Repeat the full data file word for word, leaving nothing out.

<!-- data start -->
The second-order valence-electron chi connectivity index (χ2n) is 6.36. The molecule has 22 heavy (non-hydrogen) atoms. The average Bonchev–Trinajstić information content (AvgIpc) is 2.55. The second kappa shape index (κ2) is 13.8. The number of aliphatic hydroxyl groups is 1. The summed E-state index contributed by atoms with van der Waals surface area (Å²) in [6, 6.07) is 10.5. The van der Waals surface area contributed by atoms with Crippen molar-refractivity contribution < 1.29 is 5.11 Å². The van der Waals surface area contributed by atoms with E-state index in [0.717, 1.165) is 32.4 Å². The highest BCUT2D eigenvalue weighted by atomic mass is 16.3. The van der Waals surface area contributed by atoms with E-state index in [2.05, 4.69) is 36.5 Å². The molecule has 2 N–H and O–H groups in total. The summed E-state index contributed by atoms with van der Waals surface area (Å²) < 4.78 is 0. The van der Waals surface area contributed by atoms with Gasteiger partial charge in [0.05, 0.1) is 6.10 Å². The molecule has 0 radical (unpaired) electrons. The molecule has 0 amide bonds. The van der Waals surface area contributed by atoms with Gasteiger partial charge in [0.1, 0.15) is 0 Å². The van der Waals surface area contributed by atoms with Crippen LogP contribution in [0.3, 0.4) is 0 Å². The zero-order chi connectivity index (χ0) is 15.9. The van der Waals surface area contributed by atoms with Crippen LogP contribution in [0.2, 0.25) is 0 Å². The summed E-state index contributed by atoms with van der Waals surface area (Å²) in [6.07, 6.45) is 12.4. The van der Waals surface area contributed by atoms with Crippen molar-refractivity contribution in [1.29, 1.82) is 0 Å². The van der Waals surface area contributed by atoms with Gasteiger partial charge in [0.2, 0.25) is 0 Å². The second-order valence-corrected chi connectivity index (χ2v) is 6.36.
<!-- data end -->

The second-order valence-electron chi connectivity index (χ2n) is 6.36. The molecule has 22 heavy (non-hydrogen) atoms. The average Bonchev–Trinajstić information content (AvgIpc) is 2.55. The second kappa shape index (κ2) is 13.8. The number of aliphatic hydroxyl groups is 1. The summed E-state index contributed by atoms with van der Waals surface area (Å²) in [6, 6.07) is 10.5. The van der Waals surface area contributed by atoms with Crippen molar-refractivity contribution < 1.29 is 5.11 Å². The van der Waals surface area contributed by atoms with E-state index in [0.717, 1.165) is 32.4 Å². The highest BCUT2D eigenvalue weighted by atomic mass is 16.3. The van der Waals surface area contributed by atoms with E-state index in [2.05, 4.69) is 36.5 Å². The molecule has 2 N–H and O–H groups in total. The summed E-state index contributed by atoms with van der Waals surface area (Å²) < 4.78 is 0. The van der Waals surface area contributed by atoms with Gasteiger partial charge in [0.05, 0.1) is 6.10 Å². The molecule has 0 radical (unpaired) electrons. The molecule has 0 amide bonds. The van der Waals surface area contributed by atoms with Gasteiger partial charge in [0.1, 0.15) is 0 Å². The van der Waals surface area contributed by atoms with Crippen LogP contribution in [0.3, 0.4) is 0 Å². The zero-order chi connectivity index (χ0) is 15.9. The van der Waals surface area contributed by atoms with Crippen LogP contribution in [0.2, 0.25) is 0 Å². The summed E-state index contributed by atoms with van der Waals surface area (Å²) in [6.07, 6.45) is 12.4. The van der Waals surface area contributed by atoms with Crippen molar-refractivity contribution in [1.29, 1.82) is 0 Å². The van der Waals surface area contributed by atoms with Gasteiger partial charge in [0.2, 0.25) is 0 Å². The second-order valence-corrected chi connectivity index (χ2v) is 6.36.